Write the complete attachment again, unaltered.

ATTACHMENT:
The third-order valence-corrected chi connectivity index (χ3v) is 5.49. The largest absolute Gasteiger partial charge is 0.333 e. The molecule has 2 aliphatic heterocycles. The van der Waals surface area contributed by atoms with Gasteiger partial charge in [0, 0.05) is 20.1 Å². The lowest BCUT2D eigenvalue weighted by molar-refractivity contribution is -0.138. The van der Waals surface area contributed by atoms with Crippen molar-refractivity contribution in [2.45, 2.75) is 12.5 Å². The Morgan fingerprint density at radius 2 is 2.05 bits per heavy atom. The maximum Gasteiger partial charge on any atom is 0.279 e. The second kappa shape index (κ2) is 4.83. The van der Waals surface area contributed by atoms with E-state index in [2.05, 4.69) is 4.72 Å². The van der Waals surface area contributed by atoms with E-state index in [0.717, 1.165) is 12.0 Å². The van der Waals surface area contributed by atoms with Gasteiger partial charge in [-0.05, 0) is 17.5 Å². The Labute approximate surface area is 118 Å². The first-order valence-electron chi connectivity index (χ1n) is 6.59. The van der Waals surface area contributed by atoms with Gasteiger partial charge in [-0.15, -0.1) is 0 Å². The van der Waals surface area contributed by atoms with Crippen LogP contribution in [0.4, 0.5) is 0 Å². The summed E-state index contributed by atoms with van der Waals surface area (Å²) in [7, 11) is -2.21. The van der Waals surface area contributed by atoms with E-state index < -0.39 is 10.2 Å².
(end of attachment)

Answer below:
The third-order valence-corrected chi connectivity index (χ3v) is 5.49. The largest absolute Gasteiger partial charge is 0.333 e. The molecule has 2 aliphatic heterocycles. The van der Waals surface area contributed by atoms with Gasteiger partial charge in [0, 0.05) is 20.1 Å². The lowest BCUT2D eigenvalue weighted by molar-refractivity contribution is -0.138. The van der Waals surface area contributed by atoms with Crippen molar-refractivity contribution in [2.45, 2.75) is 12.5 Å². The Morgan fingerprint density at radius 2 is 2.05 bits per heavy atom. The maximum Gasteiger partial charge on any atom is 0.279 e. The second kappa shape index (κ2) is 4.83. The van der Waals surface area contributed by atoms with E-state index in [2.05, 4.69) is 4.72 Å². The van der Waals surface area contributed by atoms with E-state index in [0.717, 1.165) is 12.0 Å². The van der Waals surface area contributed by atoms with Gasteiger partial charge in [-0.05, 0) is 17.5 Å². The Labute approximate surface area is 118 Å². The first-order valence-electron chi connectivity index (χ1n) is 6.59. The van der Waals surface area contributed by atoms with Gasteiger partial charge in [-0.15, -0.1) is 0 Å². The van der Waals surface area contributed by atoms with Crippen LogP contribution in [0.4, 0.5) is 0 Å². The summed E-state index contributed by atoms with van der Waals surface area (Å²) in [7, 11) is -2.21. The van der Waals surface area contributed by atoms with E-state index < -0.39 is 10.2 Å².